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David Hammons

twi-ny.com

ASK A CURATOR: DAVID HAMMONS AND GORDON MATTA-CLARK IN THE WHITNEY’S COLLECTION

What: Live virtual discussion about David Hammons, Gordon Matta-Clark, and Day’s End. Why: The Whitney’s “Ask a Curator” series continues June 30 with “David Hammons and Gordon Matta-Clark in the Whitney’s Collection,” a live Zoom discussion about Hammons’s recently installed permanent work, Day’s End, an homage to Matta-Clark’s 1975 similarly named intervention in an abandoned industrial building on Pier 52 at the southern edge of Gansevoort Peninsula. Whitney curators Adrienne Edwards and Elisabeth Sussman will also explore other works in the museum’s collection by the two artists, some of which were on display last fall in “Around Day’s End: Downtown New York, 1970–1986.”
NEW YORK CITY, NY
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The Body’s Truth: David Hammons at the Drawing Center

“David Hammons: Body Prints, 1968–1979” began with the artist at work. The entrance to the exhibition at the Drawing Center was lined with photographs of Hammons, taken by Bruce W. Talamon in 1974 and 1977, at the studios in South Los Angeles where Hammons started his career. In the photographs that document his singular printmaking process, Hammons is shirtless and slicked with margarine, crouching to consider white sheets of paper before pressing one part of his body down on the paper at a precise angle, his other limbs flung wide. Once christened with a sprinkle of powdered pigment, these grease marks would reveal shockingly intricate figurative impressions, which Hammons then arranged into scenes of play, prayer, and, often, political reflection. These works, thirty-two of which were presented at the Drawing Center, are expansive and abstracted riffs on Black living that revel in their emotional ambiguity.
VISUAL ART
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hypebeast.com

David Hammons Unveils Thought-Provoking Works Made of "Basketballs & Kool-Aid"

David Hammons is having a moment, a New York one at that. Following the unveiling of his permanent Day’s End sculpture at the Hudson River Park near the Whitney Museum and a survey of the artist’s body prints at the Drawing Center, Hammons is now displaying thought-provoking works at Nahmad Contemporary. As part of an exhibition entitled “Basketball & Kool-Aid,” the artist developed a selection of pieces made using ragged basketballs sourced from New York’s Harlem neighborhood and Kool-aid that draw upon his personal experiences as Black man while touching on racial stereotypes, prejudices, and identities in the United States.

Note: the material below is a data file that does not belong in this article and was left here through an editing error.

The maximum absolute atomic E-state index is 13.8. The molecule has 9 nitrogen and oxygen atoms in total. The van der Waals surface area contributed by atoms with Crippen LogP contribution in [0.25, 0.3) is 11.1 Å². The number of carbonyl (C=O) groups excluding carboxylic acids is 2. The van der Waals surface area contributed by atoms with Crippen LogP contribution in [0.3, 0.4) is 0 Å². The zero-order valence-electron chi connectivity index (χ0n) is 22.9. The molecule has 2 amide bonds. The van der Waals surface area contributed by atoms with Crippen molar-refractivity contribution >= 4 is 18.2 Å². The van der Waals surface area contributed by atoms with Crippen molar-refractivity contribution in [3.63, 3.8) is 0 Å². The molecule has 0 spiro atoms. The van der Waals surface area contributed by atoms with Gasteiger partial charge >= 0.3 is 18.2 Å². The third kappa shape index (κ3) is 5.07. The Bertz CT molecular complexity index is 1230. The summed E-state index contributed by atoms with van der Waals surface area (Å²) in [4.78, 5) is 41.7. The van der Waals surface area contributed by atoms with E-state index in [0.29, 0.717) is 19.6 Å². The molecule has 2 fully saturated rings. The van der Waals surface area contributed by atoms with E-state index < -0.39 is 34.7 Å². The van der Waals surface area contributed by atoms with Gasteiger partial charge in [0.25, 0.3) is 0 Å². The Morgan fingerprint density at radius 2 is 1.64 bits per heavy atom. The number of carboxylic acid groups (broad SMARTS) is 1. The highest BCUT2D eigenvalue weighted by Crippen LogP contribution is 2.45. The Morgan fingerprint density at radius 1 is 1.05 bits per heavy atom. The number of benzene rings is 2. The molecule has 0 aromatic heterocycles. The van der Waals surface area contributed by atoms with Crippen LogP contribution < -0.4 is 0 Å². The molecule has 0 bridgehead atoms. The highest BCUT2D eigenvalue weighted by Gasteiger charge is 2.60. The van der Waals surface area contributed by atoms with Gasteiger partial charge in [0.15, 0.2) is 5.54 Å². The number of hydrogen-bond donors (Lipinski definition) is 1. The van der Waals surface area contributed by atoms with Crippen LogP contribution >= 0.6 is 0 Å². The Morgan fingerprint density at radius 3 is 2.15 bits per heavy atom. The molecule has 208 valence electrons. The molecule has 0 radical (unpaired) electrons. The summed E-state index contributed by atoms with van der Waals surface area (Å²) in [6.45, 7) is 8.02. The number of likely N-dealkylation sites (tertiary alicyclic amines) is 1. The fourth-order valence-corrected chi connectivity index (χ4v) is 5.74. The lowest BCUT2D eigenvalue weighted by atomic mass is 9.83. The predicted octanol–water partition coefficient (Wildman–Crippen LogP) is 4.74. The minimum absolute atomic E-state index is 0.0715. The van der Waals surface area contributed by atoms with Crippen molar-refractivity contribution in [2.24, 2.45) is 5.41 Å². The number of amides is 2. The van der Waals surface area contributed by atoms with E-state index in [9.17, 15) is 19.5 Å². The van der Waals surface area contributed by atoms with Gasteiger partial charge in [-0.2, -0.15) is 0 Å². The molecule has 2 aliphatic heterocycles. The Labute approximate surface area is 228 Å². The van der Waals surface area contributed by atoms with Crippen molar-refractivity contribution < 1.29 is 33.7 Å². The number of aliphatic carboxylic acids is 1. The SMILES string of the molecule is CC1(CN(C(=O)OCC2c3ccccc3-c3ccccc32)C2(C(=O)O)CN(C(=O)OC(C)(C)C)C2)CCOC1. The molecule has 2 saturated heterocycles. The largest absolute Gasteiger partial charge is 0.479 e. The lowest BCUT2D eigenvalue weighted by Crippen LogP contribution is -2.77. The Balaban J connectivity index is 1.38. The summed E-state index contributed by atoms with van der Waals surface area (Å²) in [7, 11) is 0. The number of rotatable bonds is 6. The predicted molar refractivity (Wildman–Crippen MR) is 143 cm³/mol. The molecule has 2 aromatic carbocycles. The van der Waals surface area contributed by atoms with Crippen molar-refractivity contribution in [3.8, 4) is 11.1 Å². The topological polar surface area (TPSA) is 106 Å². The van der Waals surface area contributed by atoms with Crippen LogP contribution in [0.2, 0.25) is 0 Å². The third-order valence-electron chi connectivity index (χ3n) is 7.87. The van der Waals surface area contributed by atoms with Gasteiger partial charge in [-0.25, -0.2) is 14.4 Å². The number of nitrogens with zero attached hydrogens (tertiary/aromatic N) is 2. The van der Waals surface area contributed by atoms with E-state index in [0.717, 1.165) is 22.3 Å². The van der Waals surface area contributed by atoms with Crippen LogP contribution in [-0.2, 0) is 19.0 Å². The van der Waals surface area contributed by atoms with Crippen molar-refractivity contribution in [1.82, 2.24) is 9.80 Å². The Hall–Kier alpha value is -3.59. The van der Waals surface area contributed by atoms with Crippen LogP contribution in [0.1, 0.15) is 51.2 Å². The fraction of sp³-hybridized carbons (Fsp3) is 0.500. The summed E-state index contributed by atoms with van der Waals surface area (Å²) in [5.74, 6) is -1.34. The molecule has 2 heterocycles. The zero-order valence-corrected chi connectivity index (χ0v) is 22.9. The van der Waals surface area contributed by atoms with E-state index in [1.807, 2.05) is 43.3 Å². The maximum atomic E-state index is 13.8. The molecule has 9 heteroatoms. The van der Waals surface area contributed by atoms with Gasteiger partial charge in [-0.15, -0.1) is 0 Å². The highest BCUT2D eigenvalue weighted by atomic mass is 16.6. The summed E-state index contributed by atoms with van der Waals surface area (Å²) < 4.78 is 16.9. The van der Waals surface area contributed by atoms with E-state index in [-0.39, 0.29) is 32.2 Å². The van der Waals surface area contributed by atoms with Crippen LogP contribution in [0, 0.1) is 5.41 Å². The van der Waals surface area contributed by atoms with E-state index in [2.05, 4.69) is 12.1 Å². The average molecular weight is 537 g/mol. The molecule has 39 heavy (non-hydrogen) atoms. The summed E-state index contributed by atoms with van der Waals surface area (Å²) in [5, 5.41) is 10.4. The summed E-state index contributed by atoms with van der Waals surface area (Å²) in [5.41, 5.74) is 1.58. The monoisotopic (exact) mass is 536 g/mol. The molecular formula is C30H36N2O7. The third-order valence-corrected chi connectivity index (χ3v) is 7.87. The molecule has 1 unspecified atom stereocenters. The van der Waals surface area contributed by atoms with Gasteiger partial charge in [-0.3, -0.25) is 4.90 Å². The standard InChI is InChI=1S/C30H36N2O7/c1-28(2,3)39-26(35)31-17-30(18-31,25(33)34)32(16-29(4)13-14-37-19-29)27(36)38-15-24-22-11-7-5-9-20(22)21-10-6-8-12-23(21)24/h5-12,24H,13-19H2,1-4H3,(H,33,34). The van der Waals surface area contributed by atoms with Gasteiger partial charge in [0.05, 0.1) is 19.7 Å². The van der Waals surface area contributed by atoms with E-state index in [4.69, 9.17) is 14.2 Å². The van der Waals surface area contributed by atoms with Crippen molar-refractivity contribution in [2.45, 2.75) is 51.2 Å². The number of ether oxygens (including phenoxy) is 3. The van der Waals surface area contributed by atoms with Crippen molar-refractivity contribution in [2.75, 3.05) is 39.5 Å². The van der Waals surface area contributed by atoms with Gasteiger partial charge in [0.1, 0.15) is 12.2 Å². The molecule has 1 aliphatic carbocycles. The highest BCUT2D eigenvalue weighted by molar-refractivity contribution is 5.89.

NEW YORK CITY, NY
hypebeast.com

David Hammons Installs Massive 'Day's End' Permanent Sculpture in NYC

The Whitney Museum of American Art, with the Hudson River Park Trust, has permanently installed a sprawling public art project by the seminal American artist, David Hammons. Entitled Day’s End, the massive installation is situated at the Hudson River Park along the southern edge of Gansevoort Peninsula, directly across from the Museum. Hammons is best known for his interdisciplinary practice which includes sculptural, print-based, video, and painted work that explore African-American art history.
NEW YORK CITY, NY
Hyperallergic

With David Hammons, Meaning and Process Hold Hands

Support Hyperallergic’s independent arts journalism. Become a member today ». Last fall, in my role of visiting art critic at a northeast college, I had so many conversations about the intricacies of process with student artists that I realized that I’m actually vested in regarding art as a form of communication and a vehicle for making meaning. The student artists demonstrated that they are well versed in the language of motivation, method, and ambition, and in using these elements of their process to both justify and explain their work. In the contemporary art scene, this feels very much like the air we breathe. Then I see an exhibition at the Drawing Center of David Hammons’s body prints made between 1968 and 1979 where method, intention, and significance are all in accord with each other. I was intrigued to see Hammons, a Black artist now in his late 70s, after learning about his magpie practice across a range of mediums, including a performance where he sold snowballs on a New York City street in 1983. He has a reputation as a self-fashioned, resolutely outsider artist who garners immense respect while never having settled on a signature style — thus clearly invested in process.
VISUAL ART